university

You need tools…

So the new academic year is now drawing close – indeed some universities have already started. So you need to be getting ready! I won’t offer advise on what posters you need in your room or what the well dressed student should wear. Nor to state the obvious that you need pens, pencils, note pads and so forth. But I do have advice about tech.

These days, it is more or less expected that students have their own laptop. There will be desktops for you to use around campus but it’s so much easier if you have your own. So some quick advice about what computer you need.

Don’t skimp

You might be tempted by a small cheap note-pad type laptop. Sometimes these are called something like “fly book”. They are very small, light, incredibly cheap and almost always a mistake. Frequently they don’t have enough internal storage to be able to run proper word processing software and you can forget doing anything meaty like statistics or graphics. You should go for something that has a good warranty, large capacity and a good sized screen. Remember you will be spending a lot of time in front of it and if the screen and keyboard are cramped, this can lead to Repetitive Strain Injury – these are very nasty indeed. And you need it to be able to support your learning by running the right software. If anything buy something higher spec that you think you need – and this probably means more expensive than you would like. But it’s an investment.

Consider second hand

You can get a very good deal by finding a machine that is about a year old and many shops have sprung up that buy and sell these. Some offer full two year warranties which means you don’t need to worry about whether it will work or not. But it would be a mistake to go for a windows machine that is more than about 18 months old. Apple Macs tend to last longer (I am writing this on a four year old MacBook and it works flawlessly). But remember you need this to last you for your whole course. If you are flush with cash, I personally prefer a mac because they just work SO much better that windows (IMHO!). But I know Microsoft based machines are lots cheaper and these days the interface is as good as Apple’s.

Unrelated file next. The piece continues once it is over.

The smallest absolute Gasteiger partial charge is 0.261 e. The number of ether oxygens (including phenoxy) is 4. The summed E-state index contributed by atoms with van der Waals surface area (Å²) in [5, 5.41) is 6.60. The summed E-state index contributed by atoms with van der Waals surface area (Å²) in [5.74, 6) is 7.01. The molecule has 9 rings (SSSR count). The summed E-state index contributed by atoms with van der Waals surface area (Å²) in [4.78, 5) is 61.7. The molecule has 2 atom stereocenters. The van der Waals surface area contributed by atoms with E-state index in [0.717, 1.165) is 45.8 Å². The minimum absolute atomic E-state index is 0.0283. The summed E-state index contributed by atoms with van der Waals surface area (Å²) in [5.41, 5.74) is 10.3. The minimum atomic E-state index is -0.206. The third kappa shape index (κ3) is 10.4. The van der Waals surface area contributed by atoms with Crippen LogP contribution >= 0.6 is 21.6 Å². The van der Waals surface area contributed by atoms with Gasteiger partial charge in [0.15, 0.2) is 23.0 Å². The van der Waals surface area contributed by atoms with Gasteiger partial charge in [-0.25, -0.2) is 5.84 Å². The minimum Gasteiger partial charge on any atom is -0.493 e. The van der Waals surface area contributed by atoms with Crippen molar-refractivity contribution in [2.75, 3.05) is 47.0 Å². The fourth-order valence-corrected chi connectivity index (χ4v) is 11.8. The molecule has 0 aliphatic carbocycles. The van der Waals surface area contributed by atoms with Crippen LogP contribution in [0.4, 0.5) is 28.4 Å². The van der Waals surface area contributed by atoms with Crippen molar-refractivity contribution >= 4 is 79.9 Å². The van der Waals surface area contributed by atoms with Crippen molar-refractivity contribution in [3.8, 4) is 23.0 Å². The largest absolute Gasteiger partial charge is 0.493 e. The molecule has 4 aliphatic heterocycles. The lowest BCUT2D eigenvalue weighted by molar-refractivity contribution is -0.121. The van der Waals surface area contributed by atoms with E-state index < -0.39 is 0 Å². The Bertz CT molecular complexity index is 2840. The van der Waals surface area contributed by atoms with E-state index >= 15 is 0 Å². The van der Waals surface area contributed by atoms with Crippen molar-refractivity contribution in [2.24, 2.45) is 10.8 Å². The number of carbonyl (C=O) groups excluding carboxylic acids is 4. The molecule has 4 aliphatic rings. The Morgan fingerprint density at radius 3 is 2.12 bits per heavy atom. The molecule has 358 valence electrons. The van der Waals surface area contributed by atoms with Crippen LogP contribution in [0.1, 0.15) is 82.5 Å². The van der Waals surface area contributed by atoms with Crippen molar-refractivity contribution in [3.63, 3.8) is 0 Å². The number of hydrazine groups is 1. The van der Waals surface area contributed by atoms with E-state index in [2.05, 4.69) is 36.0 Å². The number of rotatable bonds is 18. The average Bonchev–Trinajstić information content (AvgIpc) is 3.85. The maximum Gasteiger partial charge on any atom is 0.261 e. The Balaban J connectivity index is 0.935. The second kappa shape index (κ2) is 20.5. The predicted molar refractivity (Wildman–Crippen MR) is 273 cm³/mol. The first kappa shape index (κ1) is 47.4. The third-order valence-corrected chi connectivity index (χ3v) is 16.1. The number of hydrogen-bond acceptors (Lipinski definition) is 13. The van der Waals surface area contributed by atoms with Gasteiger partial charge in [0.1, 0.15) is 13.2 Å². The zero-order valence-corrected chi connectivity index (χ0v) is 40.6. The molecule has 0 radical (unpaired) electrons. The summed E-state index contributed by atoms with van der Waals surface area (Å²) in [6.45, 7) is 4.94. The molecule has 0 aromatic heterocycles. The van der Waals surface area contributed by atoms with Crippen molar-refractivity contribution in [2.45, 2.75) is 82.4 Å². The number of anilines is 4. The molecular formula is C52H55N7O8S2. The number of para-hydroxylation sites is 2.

Get backup

Most universities will not allow you credit if you lose your work. Basically a technological failure is not accepted as an excuse for handing work in late. So make sure you back up obsessively. I use Dropbox to make sure there is an up to date copy of everything I have in the cloud. I also backup to an external hard drive weekly. Oh and I have both desktop and laptop so I have 3 complete copies of everything and a backup on a hard drive.

In addition, if I have something I am investing a lot of time and energy in, I will have other copies too – perhaps on a memory stick. One trick I have found useful is to email documents to myself which means if everything goes catastrophically wrong, I can log in to my email via a browser somewhere and retrieve it. By all means have small USB sticks but these are always being left around as they are easy to lose.

Smartphone

I recommend you have a smartphone that you can rely on in terms of battery, coverage and contract (how many minutes, texts and how much data). It’s a safety thing, it is a comfort thing for keeping in touch with home and absolutely essential for your social life. Our surveys of students show that all students have a smartphone and increasingly it is assumed that you will have access to social media on it. In fact I have been working with a team of developers to create an app for students at Birkbeck so they can get all they lecture related stuff on their phones and message each other simply and quickly. Other institutions are looking at similar ideas so having a phone that is reasonably up to date is pretty well essential.

Once you’ve got your tech, get a nice bag and a cover for your precious laptop, protect it with passwords, install anti-virus, and you are sorted!

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